LEXICONds and regional library cooperationRich Morgan and I went on a field trip today, visiting LEXICONds’ book scanning operation on Mayfield Road, in Chesterland. Since its parent is General Bookbinding, we toured its big operation next door as well. The heart of LEXICONds is a $125,000 Kirtas automatic book scanning machine, which uses an overhead camera and mirrors to photograph alternating pages of books and feed the resulting digital images to several people at workstations for cleanup. The output files can be varying degrees of polished text, PDF and/or reprinted paper, depending upon the customer’s specifications.
While a very interesting display of the technology that is reformatting the past centuries of print technology and making these older works a part of the new digital universe, it inadvertently reminded me of other issues we should be dealing with. One of the customer orders we saw on a table was a copy of a Cleveland city directory, being scanned and reprinted for one of our local public libraries. Apparently this sort of work – making digital copies of local history resources for libraries – is not uncommon, but there is no coordination between libraries to insure that only one such digitizing operation is performed. Nothing stops another library from spending hundreds of dollars digitizing the exact same volume, unaware that a fellow institution had already done so and could have provided a copy far more cheaply.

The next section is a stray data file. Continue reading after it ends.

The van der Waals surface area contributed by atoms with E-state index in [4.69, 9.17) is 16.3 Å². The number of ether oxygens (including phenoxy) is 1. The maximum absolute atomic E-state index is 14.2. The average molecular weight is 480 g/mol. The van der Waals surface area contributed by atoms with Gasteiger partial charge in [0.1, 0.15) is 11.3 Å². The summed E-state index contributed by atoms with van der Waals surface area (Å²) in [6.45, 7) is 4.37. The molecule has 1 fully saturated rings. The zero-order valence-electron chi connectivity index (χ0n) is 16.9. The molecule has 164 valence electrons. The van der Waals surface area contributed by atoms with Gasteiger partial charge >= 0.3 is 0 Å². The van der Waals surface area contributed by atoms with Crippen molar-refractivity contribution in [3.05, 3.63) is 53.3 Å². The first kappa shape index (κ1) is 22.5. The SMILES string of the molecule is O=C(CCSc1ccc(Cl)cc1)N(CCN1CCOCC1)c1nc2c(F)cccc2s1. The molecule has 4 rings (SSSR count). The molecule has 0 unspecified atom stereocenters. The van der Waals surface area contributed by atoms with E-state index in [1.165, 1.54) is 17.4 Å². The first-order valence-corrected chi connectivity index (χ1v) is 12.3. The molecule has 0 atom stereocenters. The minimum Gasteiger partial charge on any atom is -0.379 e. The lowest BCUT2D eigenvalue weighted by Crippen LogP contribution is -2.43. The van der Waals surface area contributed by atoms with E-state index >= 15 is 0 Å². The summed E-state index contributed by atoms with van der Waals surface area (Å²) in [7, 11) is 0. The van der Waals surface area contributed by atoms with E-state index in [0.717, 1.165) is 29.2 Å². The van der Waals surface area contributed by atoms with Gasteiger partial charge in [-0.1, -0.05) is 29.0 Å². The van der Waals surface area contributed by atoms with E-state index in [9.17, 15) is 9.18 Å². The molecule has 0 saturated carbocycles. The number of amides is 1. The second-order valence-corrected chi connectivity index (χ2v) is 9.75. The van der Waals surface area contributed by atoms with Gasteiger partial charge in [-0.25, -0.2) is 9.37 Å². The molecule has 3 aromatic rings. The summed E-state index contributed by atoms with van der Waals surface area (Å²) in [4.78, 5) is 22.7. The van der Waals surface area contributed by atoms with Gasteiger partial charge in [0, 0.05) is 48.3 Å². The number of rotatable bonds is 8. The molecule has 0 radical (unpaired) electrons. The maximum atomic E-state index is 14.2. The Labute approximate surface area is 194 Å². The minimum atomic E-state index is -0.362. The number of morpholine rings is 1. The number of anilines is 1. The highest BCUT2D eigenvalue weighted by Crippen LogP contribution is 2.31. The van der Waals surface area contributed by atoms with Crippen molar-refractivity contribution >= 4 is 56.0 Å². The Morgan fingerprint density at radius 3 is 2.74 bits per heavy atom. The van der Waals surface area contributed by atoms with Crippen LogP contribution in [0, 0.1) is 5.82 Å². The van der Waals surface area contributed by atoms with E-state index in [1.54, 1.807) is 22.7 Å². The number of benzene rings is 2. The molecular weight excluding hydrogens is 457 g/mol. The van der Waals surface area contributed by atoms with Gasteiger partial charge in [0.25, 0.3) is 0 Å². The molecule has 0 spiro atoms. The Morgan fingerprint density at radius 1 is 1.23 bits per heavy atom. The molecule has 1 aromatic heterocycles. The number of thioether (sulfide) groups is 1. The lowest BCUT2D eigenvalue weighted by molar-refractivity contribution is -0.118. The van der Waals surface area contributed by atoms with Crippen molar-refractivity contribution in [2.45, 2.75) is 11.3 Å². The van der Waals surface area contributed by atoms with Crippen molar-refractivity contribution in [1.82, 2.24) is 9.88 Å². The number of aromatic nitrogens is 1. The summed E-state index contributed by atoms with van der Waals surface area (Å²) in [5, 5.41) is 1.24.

Coordinating such digitizing projects, so none of us accidentally duplicate precious resources, is a primary goal of the Greater Cleveland History Digital Library Consortium, but we haven’t developed the mechanism for sharing such information between members yet and, in this case, we aren’t reaching the libraries who haven’t joined the consortium (this was actually another branch of a member library). No big harm has been done in this instance, but it’s a reminder that the goal of coordinating and sharing such digital production has not been adequately addressed. Cooperation of this sort would painlessly advance the necessary objectives of Regionalism, as applied to libraries, and help us all better manage our dwindling funds, while providing better service to patrons.
Meanwhile, thanks to Steve DiMare and his staff for the tour and to Rich for lunch.